Radar Technology Reveals Details About Lafayette County Courthouse Trees

County tests the health of historic trees


In December, an urban forestry consulting firm analyzed the trees around the Lafayette County Courthouse, looking for indications of vitality, disease or damage.

Fulgham’s Inc., led by President David Fulgham, spent a day scanning the seven old trees that have provided shade around the historic courthouse for generations. “We’re using a radar system to sense the health of each tree,” said Fulgham whose services are aimed at measuring the long-term survivability of trees.

Fulgham’s Inc. President David Fulgham uses an antenna to gather data on one of the trees at the Lafayette County Courthouse.

With a Ground-Penetrating Radar (GPR), Fulgham’s performed trunk scans and root maps for each tree. This non-invasive procedure helps produce an accurate picture of the trees, including any damage or decay that could spell disaster years down the line.

“Without data, you can only guess about the situation of a tree, but when you can use technology to look deeper, you can make better decisions,” Fulgham said.

It’s an advancement that could change the game for preservation of historical sites. Fulgham’s has analyzed trees at a number of significant locations, including the beloved Friendship Oak in Long Beach, Miss.

This specialized tree service is used as a yearly inspection for some, much like an annual check-up. This is the first time, though, that the courthouse’s trees have been analyzed with this technology.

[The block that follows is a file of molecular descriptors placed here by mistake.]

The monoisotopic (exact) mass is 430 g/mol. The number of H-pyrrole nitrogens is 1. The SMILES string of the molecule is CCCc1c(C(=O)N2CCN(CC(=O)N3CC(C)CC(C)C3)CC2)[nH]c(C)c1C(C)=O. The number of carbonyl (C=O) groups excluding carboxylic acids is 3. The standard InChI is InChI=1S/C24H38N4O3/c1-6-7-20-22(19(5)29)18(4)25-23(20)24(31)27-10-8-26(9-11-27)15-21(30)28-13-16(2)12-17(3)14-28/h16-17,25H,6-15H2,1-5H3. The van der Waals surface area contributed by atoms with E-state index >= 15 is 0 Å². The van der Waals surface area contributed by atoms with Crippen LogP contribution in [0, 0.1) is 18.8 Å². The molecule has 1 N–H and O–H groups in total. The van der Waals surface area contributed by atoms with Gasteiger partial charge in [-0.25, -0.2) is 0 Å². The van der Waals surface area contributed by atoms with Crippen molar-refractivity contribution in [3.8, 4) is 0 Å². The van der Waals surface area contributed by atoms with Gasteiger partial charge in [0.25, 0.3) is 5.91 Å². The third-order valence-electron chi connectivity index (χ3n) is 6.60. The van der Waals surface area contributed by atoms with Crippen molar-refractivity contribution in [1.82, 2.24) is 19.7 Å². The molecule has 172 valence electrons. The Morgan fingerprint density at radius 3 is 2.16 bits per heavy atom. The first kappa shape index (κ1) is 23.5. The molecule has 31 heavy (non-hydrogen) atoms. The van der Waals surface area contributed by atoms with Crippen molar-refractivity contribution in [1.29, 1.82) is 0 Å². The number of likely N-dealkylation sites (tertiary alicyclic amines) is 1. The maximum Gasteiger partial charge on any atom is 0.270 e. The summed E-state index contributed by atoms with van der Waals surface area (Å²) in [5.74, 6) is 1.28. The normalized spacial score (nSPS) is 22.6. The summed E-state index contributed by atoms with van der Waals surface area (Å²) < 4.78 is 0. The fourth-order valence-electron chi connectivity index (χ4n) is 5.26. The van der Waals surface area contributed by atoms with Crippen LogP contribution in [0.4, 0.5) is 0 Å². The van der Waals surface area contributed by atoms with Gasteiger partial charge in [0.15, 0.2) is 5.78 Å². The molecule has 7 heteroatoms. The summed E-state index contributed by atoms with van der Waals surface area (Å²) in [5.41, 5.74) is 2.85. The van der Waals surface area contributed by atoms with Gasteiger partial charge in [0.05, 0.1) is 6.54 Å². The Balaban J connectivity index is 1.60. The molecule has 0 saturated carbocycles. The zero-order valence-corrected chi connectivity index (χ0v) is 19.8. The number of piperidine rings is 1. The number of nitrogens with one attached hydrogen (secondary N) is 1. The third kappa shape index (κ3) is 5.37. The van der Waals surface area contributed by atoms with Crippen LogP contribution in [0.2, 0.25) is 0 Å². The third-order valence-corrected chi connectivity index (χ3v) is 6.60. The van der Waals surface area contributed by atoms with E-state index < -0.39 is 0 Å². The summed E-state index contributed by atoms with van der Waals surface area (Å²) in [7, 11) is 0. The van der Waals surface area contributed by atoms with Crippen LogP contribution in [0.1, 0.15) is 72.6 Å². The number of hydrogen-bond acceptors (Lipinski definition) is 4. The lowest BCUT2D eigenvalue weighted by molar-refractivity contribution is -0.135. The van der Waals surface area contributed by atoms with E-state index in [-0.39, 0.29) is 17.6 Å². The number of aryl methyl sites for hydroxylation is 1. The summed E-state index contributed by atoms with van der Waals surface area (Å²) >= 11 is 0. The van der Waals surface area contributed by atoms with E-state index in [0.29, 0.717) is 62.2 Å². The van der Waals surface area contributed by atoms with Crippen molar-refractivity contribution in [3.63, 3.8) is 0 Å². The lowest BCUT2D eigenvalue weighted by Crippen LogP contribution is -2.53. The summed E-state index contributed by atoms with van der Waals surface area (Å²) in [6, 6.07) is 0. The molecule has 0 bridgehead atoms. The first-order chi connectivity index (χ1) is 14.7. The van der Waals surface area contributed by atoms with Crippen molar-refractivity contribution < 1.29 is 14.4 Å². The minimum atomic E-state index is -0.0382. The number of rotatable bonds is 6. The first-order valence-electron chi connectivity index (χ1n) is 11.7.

It takes at least a half an hour to scan for a tree’s roots. Then, the team moves onto the trunks, using an antenna to produce images, much like an MRI would. Then, they get to work demonstrating the data in a comprehensive report.


What the Radar Found

The reports show what lies beneath our feet: a complex, interconnected root system tied directly to the longevity and life of a tree. Fulgham’s data indicates that, though the trees show impacts of their harsh urban location, there is no cause for major concern of their health.

A tree’s roots are critical for nutrient absorption, structural support and water intake, all necessary to ward off tree loss. Because the courthouse trees are surrounded by concrete and asphalt, as well as high levels of foot traffic, their root density is lower than a tree in a wooded area would be.

According to the report, the root density for each tree at the courthouse averages close to 1 root per foot, which is normal for their conditions. “Most roots were seen in the top 16 inches of the soil profile,” Fulgham reported.

Fulgham’s performed trunk scans of each tree at 2 feet, 4 feet and 6 feet, looking at the wood’s density. Where their radiogram shows tan to brown color, the density is average. Cyan to blue colors indicate a lower density. Though each tree shows varied densities, none present signs of being significantly compromised.

To remediate the compaction that occurs with the high foot traffic, Fulgham’s will visit and treat the trees a few times a year. With the information they’ve collected and the care they provide, the county’s courthouse trees are well-situated to avoid the damage and decay that can come with age.